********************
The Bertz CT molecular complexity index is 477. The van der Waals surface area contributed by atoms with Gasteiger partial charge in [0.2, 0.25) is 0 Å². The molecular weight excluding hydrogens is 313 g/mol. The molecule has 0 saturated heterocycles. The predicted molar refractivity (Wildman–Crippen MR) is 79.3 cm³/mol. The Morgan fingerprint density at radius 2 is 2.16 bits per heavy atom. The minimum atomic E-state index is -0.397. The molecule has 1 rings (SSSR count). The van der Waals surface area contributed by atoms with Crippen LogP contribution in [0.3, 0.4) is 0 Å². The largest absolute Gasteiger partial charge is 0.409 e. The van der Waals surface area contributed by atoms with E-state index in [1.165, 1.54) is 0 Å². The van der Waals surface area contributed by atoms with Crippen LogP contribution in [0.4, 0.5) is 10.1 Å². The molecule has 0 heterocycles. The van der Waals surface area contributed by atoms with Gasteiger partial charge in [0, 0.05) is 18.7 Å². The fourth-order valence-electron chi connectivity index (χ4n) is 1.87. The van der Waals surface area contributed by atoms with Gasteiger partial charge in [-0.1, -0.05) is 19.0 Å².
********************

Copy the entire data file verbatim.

The Bertz CT molecular complexity index is 477. The van der Waals surface area contributed by atoms with Gasteiger partial charge in [0.2, 0.25) is 0 Å². The molecular weight excluding hydrogens is 313 g/mol. The molecule has 0 saturated heterocycles. The predicted molar refractivity (Wildman–Crippen MR) is 79.3 cm³/mol. The Morgan fingerprint density at radius 2 is 2.16 bits per heavy atom. The minimum atomic E-state index is -0.397. The molecule has 1 rings (SSSR count). The van der Waals surface area contributed by atoms with Crippen LogP contribution in [0.3, 0.4) is 0 Å². The largest absolute Gasteiger partial charge is 0.409 e. The van der Waals surface area contributed by atoms with E-state index in [1.165, 1.54) is 0 Å². The van der Waals surface area contributed by atoms with Crippen LogP contribution in [0.4, 0.5) is 10.1 Å². The molecule has 0 heterocycles. The van der Waals surface area contributed by atoms with Gasteiger partial charge in [0, 0.05) is 18.7 Å². The fourth-order valence-electron chi connectivity index (χ4n) is 1.87. The van der Waals surface area contributed by atoms with Gasteiger partial charge in [-0.1, -0.05) is 19.0 Å².